On making the Scriptures come alive again
My Facebook friend, Jon Swanson, wrote a post recently on his 300 words blog that resonates with me. It’s entitled “Getting words off the page”.
“… when people say “I have a hard time fitting Bible reading into my schedule”, they may really mean, “I don’t read books much at all.”
The challenge to reach others in our time is to make the Bible come alive. Jon offers some suggestions to start the conversation:
- Listen to the Bible. Since June 2009 I’ve been an avid listener of the Daily Audio Bible, going through the Scriptures in community, one day at a time: Old Testament, New Testament, Psalms, and Proverbs. Since my primary learning style is auditory, this works very well for me.
- Print if off and read it like a blog post
- Have someone tell it to you like stories we’d tell one another.
In this post, I’ll share two additional suggestions.
A lesson from the deaf and hard of hearing community
Ten years ago when my family and I moved back to beautiful Cincinnati, Ohio, we were looking to get tied into the deaf community here. Our daughter is hard of hearing, and we were somewhat active in the deaf community in Dayton, Ohio, where we had lived for the previous 10 years.
One of the opportunities was a free sign language course being offered at a deaf church that meets on the west side. As part of the application of the vocabulary and culture we learned, we watched videos of someone telling stories from the Gospels to the deaf using a picture book and sign language.
What really struck me is how much context they included as they told the story. One example is the story of Zacchaeus from Luke 19:1–10. Even now, 10 years later, it still resonates with me:
Look here. What’s this? Yes, it’s a tree. Let’s look closer. Hmm. There’s a man up in that tree. Why is he there?
Here comes another man. He’s got all these people around him. What are they doing? Why are they following him?
Now this man has stopped and is looking at the man in the tree. He’s wondering why he’s up there, too!
Ah! See? The man in the tree — his name is Zacchaeus — was short and wanted to see the other man — his name is Jesus. That’s why he climbed up in the tree!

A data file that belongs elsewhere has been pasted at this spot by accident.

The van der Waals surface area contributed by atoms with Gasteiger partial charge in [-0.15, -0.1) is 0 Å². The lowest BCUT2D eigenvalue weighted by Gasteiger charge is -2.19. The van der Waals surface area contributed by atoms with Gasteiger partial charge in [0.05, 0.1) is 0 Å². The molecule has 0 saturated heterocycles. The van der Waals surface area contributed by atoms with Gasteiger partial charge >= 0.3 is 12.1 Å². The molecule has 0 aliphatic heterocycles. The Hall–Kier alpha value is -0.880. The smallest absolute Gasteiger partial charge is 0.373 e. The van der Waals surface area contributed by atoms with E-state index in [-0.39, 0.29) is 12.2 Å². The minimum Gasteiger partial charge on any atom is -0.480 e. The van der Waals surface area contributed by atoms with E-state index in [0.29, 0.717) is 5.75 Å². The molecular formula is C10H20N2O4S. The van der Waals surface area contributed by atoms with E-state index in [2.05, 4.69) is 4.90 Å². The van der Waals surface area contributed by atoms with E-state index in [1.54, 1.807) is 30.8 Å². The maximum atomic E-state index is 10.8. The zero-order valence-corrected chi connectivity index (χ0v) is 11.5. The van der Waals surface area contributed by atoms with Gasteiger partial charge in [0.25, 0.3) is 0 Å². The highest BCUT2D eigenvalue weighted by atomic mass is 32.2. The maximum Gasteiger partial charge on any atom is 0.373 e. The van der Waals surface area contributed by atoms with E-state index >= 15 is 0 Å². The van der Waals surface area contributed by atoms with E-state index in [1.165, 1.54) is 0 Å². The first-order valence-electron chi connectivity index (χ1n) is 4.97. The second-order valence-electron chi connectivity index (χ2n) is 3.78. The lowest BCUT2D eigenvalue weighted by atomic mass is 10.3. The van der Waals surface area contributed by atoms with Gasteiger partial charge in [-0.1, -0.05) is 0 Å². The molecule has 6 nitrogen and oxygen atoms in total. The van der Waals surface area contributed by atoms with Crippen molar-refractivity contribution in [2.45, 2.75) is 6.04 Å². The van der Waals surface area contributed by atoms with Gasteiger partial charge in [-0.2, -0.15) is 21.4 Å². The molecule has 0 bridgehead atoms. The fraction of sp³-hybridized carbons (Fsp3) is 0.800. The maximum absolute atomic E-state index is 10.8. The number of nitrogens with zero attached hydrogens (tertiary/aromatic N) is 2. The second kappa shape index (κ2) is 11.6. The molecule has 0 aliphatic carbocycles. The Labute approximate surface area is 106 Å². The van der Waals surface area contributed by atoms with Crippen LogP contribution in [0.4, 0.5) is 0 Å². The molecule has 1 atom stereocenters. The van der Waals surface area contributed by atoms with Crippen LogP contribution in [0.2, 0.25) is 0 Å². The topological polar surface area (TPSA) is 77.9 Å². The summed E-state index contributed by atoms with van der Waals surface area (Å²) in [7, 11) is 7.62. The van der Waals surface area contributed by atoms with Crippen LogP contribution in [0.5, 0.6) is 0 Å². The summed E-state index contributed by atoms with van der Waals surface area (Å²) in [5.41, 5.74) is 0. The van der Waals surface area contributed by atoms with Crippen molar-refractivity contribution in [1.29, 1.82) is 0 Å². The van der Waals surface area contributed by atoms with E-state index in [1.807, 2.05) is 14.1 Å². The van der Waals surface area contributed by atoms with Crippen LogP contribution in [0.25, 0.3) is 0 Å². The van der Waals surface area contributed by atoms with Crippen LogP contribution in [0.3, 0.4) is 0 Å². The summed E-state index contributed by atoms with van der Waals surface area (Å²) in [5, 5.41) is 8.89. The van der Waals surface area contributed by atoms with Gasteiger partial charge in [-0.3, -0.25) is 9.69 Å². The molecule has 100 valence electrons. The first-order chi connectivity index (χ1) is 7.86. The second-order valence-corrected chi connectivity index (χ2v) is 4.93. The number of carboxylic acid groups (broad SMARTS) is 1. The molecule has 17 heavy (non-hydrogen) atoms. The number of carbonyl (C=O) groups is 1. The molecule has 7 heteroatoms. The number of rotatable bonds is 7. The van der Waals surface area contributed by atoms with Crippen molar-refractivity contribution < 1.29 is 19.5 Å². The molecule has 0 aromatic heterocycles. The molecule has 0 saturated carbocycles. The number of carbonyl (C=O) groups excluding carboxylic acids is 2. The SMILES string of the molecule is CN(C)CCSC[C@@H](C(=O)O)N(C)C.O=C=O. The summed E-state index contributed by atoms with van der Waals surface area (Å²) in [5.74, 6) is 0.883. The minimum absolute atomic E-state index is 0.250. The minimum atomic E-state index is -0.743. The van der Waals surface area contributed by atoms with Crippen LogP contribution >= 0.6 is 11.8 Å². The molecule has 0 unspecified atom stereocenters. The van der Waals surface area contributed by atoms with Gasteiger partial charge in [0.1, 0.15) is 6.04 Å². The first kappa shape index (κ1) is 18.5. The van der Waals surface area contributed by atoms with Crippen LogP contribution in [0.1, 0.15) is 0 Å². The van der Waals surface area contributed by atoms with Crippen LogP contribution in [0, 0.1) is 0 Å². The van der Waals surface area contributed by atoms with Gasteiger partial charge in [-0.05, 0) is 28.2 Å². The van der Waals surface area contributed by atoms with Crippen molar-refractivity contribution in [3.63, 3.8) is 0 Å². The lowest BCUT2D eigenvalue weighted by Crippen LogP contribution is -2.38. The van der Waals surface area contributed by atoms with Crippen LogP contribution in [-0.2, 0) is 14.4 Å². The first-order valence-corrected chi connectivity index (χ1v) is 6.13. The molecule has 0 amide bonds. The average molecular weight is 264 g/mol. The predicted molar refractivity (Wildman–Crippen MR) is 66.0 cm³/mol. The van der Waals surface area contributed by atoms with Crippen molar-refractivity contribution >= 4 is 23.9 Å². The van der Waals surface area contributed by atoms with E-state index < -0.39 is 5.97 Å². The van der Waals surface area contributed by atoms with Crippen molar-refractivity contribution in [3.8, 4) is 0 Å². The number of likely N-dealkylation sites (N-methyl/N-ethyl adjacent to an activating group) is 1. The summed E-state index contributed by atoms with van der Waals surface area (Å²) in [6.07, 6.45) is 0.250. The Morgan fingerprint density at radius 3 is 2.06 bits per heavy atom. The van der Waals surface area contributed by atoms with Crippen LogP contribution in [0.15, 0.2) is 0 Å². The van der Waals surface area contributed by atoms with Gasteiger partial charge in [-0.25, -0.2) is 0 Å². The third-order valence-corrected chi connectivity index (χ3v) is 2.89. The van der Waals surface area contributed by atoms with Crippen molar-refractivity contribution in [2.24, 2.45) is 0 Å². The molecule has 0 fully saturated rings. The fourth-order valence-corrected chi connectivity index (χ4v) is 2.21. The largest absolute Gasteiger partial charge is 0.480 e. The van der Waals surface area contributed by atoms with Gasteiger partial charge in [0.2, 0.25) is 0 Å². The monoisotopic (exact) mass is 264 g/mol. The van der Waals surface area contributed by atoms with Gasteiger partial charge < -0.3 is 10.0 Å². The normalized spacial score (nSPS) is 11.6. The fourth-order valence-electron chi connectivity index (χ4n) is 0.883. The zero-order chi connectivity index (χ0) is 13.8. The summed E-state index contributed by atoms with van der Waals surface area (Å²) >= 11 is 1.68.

Now the man has come down from the tree and is walking with Jesus to his house! He’s listening to what Jesus has to say. And he and his friends are having dinner with Jesus.
With the story told in that manner, I’m transported into the scene and participating in it more.
Is it time to change the version you’re reading?
I know many believers who are so loyal to the version of the Bible they read that the thought of reading another translation almost sounds… unbiblical.
Yet there are some things you pick up differently when you go through the Scriputures and read from a different translation. I’ve often discovered more meaning from reading the same passage in different translations.
Let’s look a popularly quoted verse, Psalm 23:4 from the New International Version (NIV), the King James Version (KJV), the Amplified Bible (AMP), the New English Translation (NET), and The VOICE (VOICE):
- Even though I walk through the darkest valley, I will fear no evil, your rod and your staff, they comfort me. — NIV
- Yea, though I walk through the valley of the shadow of death, I will fear no evil: for thou art with me; thy rod and thy staff they comfort me. — KJV
- Even though I walk through the [sunless] valley of the shadow of death, I fear no evil, for You are with me; Your rod [to protect] and Your staff [to guide], they comfort and console me. — AMP
- Even when I must walk through the darkest valley, I fear no danger, for you are with me; your rod and your staff reassure me. — NET
- Even in the unending shadows of death’s darkness, I am not overcome by fear. Because You are with me in those dark moments, near with Your protection and guidance, I am comforted. — VOICE
There is much to be drawn out from looking at just that one verse!
After reading so much from The VOICE translation last year, I fell in love with it and bought my first hardcopy Bible in about 15 years last year.
What other suggestions do you have for making the Scriptures come alive?
Thanks again, Jon, for prompting the discussion!